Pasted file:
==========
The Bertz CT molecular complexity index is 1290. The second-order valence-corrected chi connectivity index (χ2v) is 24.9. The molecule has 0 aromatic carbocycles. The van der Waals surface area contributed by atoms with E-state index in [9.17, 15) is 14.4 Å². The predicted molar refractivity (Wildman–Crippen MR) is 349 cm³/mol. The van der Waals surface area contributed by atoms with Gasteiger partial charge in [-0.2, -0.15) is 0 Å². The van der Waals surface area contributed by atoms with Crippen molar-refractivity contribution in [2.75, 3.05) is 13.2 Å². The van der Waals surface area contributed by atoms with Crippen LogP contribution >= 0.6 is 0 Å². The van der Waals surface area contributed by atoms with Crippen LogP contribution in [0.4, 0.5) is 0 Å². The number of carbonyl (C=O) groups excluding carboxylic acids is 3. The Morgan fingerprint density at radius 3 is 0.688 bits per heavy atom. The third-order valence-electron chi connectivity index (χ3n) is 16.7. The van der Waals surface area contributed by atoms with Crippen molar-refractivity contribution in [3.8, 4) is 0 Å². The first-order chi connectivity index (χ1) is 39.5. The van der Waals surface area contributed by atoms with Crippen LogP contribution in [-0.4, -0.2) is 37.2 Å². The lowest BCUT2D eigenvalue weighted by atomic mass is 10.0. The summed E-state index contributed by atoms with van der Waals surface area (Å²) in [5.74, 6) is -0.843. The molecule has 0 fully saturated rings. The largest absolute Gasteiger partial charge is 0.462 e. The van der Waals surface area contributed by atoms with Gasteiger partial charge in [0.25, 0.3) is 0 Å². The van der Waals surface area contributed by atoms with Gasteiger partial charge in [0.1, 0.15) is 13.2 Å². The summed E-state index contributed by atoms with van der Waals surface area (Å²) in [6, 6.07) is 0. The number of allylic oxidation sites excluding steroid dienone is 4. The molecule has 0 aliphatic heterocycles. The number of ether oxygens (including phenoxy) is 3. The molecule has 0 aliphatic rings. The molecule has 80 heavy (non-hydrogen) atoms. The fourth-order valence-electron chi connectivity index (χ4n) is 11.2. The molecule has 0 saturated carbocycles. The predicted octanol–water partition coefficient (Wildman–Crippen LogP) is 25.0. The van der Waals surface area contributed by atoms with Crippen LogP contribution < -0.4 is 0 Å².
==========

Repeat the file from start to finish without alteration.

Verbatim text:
The Bertz CT molecular complexity index is 1290. The second-order valence-corrected chi connectivity index (χ2v) is 24.9. The molecule has 0 aromatic carbocycles. The van der Waals surface area contributed by atoms with E-state index in [9.17, 15) is 14.4 Å². The predicted molar refractivity (Wildman–Crippen MR) is 349 cm³/mol. The van der Waals surface area contributed by atoms with Gasteiger partial charge in [-0.2, -0.15) is 0 Å². The van der Waals surface area contributed by atoms with Crippen molar-refractivity contribution in [2.75, 3.05) is 13.2 Å². The van der Waals surface area contributed by atoms with Crippen LogP contribution >= 0.6 is 0 Å². The van der Waals surface area contributed by atoms with Crippen LogP contribution in [0.4, 0.5) is 0 Å². The number of carbonyl (C=O) groups excluding carboxylic acids is 3. The Morgan fingerprint density at radius 3 is 0.688 bits per heavy atom. The third-order valence-electron chi connectivity index (χ3n) is 16.7. The van der Waals surface area contributed by atoms with Crippen molar-refractivity contribution in [3.8, 4) is 0 Å². The first-order chi connectivity index (χ1) is 39.5. The van der Waals surface area contributed by atoms with Crippen LogP contribution in [-0.4, -0.2) is 37.2 Å². The lowest BCUT2D eigenvalue weighted by atomic mass is 10.0. The summed E-state index contributed by atoms with van der Waals surface area (Å²) in [5.74, 6) is -0.843. The molecule has 0 fully saturated rings. The largest absolute Gasteiger partial charge is 0.462 e. The van der Waals surface area contributed by atoms with Gasteiger partial charge in [0.25, 0.3) is 0 Å². The van der Waals surface area contributed by atoms with Gasteiger partial charge in [0.1, 0.15) is 13.2 Å². The summed E-state index contributed by atoms with van der Waals surface area (Å²) in [6, 6.07) is 0. The number of allylic oxidation sites excluding steroid dienone is 4. The molecule has 0 aliphatic heterocycles. The number of ether oxygens (including phenoxy) is 3. The molecule has 0 aliphatic rings. The molecule has 80 heavy (non-hydrogen) atoms. The fourth-order valence-electron chi connectivity index (χ4n) is 11.2. The molecule has 0 saturated carbocycles. The predicted octanol–water partition coefficient (Wildman–Crippen LogP) is 25.0. The van der Waals surface area contributed by atoms with Crippen LogP contribution < -0.4 is 0 Å².